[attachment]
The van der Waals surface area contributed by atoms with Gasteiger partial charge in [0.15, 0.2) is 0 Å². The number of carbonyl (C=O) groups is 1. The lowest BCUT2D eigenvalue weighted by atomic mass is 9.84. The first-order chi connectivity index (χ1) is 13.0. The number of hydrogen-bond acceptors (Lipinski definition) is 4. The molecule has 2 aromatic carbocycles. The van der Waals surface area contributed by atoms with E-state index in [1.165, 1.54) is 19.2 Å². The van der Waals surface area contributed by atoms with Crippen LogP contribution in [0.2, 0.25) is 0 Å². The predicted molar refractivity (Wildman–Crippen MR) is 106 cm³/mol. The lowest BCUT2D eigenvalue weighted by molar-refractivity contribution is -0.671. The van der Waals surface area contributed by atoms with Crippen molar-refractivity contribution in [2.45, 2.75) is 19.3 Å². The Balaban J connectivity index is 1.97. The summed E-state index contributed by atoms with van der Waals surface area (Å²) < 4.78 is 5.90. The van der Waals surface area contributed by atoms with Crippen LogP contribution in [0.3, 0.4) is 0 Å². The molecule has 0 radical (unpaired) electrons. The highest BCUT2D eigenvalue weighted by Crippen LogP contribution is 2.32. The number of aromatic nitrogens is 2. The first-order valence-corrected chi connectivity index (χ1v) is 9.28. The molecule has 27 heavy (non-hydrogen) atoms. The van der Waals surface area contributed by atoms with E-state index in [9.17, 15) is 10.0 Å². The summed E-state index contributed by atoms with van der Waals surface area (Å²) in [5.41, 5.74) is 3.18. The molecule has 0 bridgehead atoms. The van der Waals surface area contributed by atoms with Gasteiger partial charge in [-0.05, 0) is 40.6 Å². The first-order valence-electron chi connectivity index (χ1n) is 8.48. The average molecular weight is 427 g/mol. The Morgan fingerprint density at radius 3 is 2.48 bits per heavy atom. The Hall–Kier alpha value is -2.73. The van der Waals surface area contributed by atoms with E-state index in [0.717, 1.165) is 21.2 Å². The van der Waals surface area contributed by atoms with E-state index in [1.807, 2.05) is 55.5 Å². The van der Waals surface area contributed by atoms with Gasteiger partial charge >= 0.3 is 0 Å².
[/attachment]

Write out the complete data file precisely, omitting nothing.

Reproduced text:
The van der Waals surface area contributed by atoms with Gasteiger partial charge in [0.15, 0.2) is 0 Å². The number of carbonyl (C=O) groups is 1. The lowest BCUT2D eigenvalue weighted by atomic mass is 9.84. The first-order chi connectivity index (χ1) is 13.0. The number of hydrogen-bond acceptors (Lipinski definition) is 4. The molecule has 2 aromatic carbocycles. The van der Waals surface area contributed by atoms with E-state index in [1.165, 1.54) is 19.2 Å². The van der Waals surface area contributed by atoms with Crippen LogP contribution in [0.2, 0.25) is 0 Å². The predicted molar refractivity (Wildman–Crippen MR) is 106 cm³/mol. The lowest BCUT2D eigenvalue weighted by molar-refractivity contribution is -0.671. The van der Waals surface area contributed by atoms with Crippen molar-refractivity contribution in [2.45, 2.75) is 19.3 Å². The Balaban J connectivity index is 1.97. The summed E-state index contributed by atoms with van der Waals surface area (Å²) < 4.78 is 5.90. The van der Waals surface area contributed by atoms with Crippen LogP contribution in [0.3, 0.4) is 0 Å². The molecule has 0 radical (unpaired) electrons. The highest BCUT2D eigenvalue weighted by Crippen LogP contribution is 2.32. The number of aromatic nitrogens is 2. The first-order valence-corrected chi connectivity index (χ1v) is 9.28. The molecule has 27 heavy (non-hydrogen) atoms. The van der Waals surface area contributed by atoms with E-state index in [9.17, 15) is 10.0 Å². The summed E-state index contributed by atoms with van der Waals surface area (Å²) in [5.41, 5.74) is 3.18. The molecule has 0 bridgehead atoms. The van der Waals surface area contributed by atoms with Gasteiger partial charge in [-0.05, 0) is 40.6 Å². The first-order valence-electron chi connectivity index (χ1n) is 8.48. The average molecular weight is 427 g/mol. The Morgan fingerprint density at radius 3 is 2.48 bits per heavy atom. The Hall–Kier alpha value is -2.73. The van der Waals surface area contributed by atoms with E-state index in [0.717, 1.165) is 21.2 Å². The van der Waals surface area contributed by atoms with E-state index in [1.807, 2.05) is 55.5 Å². The van der Waals surface area contributed by atoms with Gasteiger partial charge >= 0.3 is 0 Å².